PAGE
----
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Paterson’s Point: Canucks should consider load management for veteran defenders

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Photo credit:© Sergei Belski-USA TODAY Sports
Jeff Paterson
1 month ago
A nagging injury to Nikita Zadorov made the decision easy for Rick Tocchet. Zadorov came out of the lineup last night in New Jersey, paving the way for Carson Soucy to suit up for the first time since the middle of November. The Canucks say whatever is ailing Zadorov isn’t serious, which means Tocchet and his coaching staff will have something to ponder whenever the club has its full complement of blueliners.
For weeks now, the prevailing belief was that Noah Juulsen would be the easy choice and the first guy to sit. But should it be such a simple decision?
Juulsen has given the Canucks everything they could hope for from a bottom pair defender. He’s been a fearless shotblocker and a key part of an improving penalty kill and isn’t shy when it comes to stepping up the physical side of his game.
Consider this: Tyler Myers is weeks away from his 34th birthday (February 1st). A few weeks after that Ian Cole turns 35 (February 21st). These are aging veterans playing every day roles in a young man’s league. Maybe, just maybe, the Canucks should take the long view here and do what’s best for their two oldest players – and for the hockey club. Forget the badge of honour that comes with appearing in all 82 games over the course of a gruelling National Hockey League season. With a 25-11-3 record, the Canucks are heading to the playoffs and from this point forward all organizational decisions ought to be made through a post-season lens.
Why not give Cole and Myers select nights off to save the wear and tear on their bodies while also allowing Juulsen the opportunity to stay sharp by continuing to see NHL game action? Tocchet and the Canucks coaching staff could easily handpick the nights they want to use their optimal line-up, but also find spots in the schedule to sit either of the veterans down. It would give the coaches the opportunity to see other pairings in the event their hands are forced to make changes due to injury.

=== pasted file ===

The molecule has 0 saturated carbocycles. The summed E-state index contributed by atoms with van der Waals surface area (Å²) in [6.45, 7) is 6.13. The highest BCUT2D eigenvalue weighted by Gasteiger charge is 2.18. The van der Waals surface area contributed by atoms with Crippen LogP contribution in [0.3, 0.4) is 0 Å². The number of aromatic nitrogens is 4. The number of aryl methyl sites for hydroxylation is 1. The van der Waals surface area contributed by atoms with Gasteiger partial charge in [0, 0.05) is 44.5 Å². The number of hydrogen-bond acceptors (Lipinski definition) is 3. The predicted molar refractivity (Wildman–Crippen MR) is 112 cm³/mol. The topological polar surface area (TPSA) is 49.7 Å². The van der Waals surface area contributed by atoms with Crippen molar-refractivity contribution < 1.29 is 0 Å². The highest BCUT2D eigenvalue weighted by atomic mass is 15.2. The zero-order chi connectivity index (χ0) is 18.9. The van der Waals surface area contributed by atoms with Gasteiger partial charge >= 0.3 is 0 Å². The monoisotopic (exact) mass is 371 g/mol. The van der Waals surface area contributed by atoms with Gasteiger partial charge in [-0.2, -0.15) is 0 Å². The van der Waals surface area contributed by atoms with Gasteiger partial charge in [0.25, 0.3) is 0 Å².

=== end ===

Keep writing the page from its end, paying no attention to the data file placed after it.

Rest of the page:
Both Cole and Myers have appeared in all 39 games to this point. Cole ranks fifth on the team in average ice time at 19:22 with Myers next in line at 19:06. They are two of the three leading short-handed ice time guys – eating hard minutes on a regular basis. 
Other sports have embraced the notion of load management and yet, for whatever reasons, hockey has been slow to come around on the idea. Teams invest heavily in their players. Why not maximize the return on that investment and find ways to keep players – particularly veterans – fresh and ready for the playoff payoff? At this stage of the schedule and at this point in their careers, Cole and Myers don’t need to play back to backs, three games in four nights or four in six. As an organization, the Canucks have depth on defence when fully healthy, so it would serve them well to do the right thing and put that depth to the best use possible.
It would obviously be a tough sell to the players. There’s no doubt about that. The idea of sitting out likely wouldn’t sit well with guys who want to suit up and go to battle with their teammates on a nightly basis. But, hockey culture be damned, some long term thinking here could go a long way to helping both the players and the hockey club down the road.
This wouldn’t be a long term play. But over the course of the next few months, the Canucks could surely find 10 or 12 nights where one of Cole or Myers could come out of the line-up and Juulsen could surely and capably slot in. Follow this plan and then go with your optimal line-up for the final 10 or 15 games of the regular season to ensure your six chosen d-men are in lockstep ahead of the post-season.
The Canucks have managed to get by for two months without Carson Soucy. They could surely manage on a couple of nights without Cole or Myers.
And maybe, just maybe, the team would be better off in the long run by giving the veteran defenders a handful of nights off now so that they’re fresh and ready for the games that, ultimately, will matter most.

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